Does the size of a woman’s bones have anything to do with whether she’s “scary skinny,” fashionably trim or overweight?

Do small bones always mean thin body?

Actress Tara Reid, whom many think is scary skinny, once said on social media that she simply has small bones.

I can think of many small boned animals that are chubby or have a stocky look, and many big boned animals that have a slender look.

A guinea pig has small bones but is chubby. A giraffe has big bones but is skinny. Ever see a thin guinea pig or a fat giraffe?

Tara Reid’s comment inspired me to write this article. Tara Reid is not thin due to small bones.

What’s your definition of skinny?

Ever hear of “skinny fat”? Tara Reid is skinny fat. It’s easy for me to see by her physical appearance that she has more body fat than does the fitness enthusiast below, even though the woman below is not “scary skinny.”

Shutterstock/ Lyashenko Egor

None of this has anything to do with bone size. Your amount of body fat is determined by calories in vs. calories out in combination with your metabolism.

If there’s a caloric surplus you will have excess fat and look it.

Some women, however, end up with more fat than they should have, while still being a size 4. This skinny-fat state is due to LACK OF MUSCLE MASS.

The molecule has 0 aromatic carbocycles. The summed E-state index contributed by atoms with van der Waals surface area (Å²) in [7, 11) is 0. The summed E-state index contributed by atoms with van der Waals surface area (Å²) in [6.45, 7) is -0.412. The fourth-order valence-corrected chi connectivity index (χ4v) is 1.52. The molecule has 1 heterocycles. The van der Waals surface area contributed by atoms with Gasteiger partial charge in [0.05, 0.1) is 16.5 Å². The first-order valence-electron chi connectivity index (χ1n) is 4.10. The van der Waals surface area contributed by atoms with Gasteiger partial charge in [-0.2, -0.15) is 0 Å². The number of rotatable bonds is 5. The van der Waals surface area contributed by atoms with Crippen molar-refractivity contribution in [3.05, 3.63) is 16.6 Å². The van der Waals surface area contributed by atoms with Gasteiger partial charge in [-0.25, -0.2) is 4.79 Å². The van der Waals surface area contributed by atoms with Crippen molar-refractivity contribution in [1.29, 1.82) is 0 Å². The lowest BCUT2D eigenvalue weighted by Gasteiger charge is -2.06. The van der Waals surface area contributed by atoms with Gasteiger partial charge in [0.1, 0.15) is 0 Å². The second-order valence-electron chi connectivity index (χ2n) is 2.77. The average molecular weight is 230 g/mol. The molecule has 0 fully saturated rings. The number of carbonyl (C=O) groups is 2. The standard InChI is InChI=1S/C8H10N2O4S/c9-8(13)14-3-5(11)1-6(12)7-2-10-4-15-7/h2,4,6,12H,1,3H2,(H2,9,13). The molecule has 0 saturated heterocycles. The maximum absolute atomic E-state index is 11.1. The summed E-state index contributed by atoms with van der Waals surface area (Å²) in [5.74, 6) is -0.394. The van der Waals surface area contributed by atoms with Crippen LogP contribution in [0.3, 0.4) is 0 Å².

If there’s a caloric deficit you won’t look overweight and may appear thin. This has nothing to do with whether your bones are small, medium or big.

Bone density, circumference and length do not control how thick or thin your layer of body fat is.

The “calories out” part of the equation can be influenced by multiple factors.

• Exercise, physical activity
• Muscle mass
• Diet and eating habits
• Genetics
• Side effect of medication
• Presence of a medical condition

These six factors play into what your body fat percentage will be, and whether you look thin, slender, proportionate, buff, ripped, muscled-up, a little thick, a little chubby, stocky, moderately overweight, fat or morbidly obese.

Whether your bones are small or big do not determine if you’re thin or overweight.

However, strength training makes bones denser. But a denser bone is not a bigger bone.

To understand this, imagine a block of wood the exact same size and shape as a brick. But the brick is a lot denser. It’s not bigger. It’s denser.

There are slender hard-body women who used to be overweight and squishy looking. They took up strength training and cleaned up their diet.

They lost size but their bones did not shrink.

If I were to pile on 50 pounds of fat from overeating and stopping all my exercise, my bones would not get bigger even though my body would get bigger.

I hope that all of this is making sense to you, because people continue to believe that there’s a relation between small bones and being thin, and big bones and being big. NONE EXISTS.

Lorra Garrick is a former personal trainer certified through the American Council on Exercise. At Bally Total Fitness she trained women and men of all ages for fat loss, muscle building, fitness and improved health.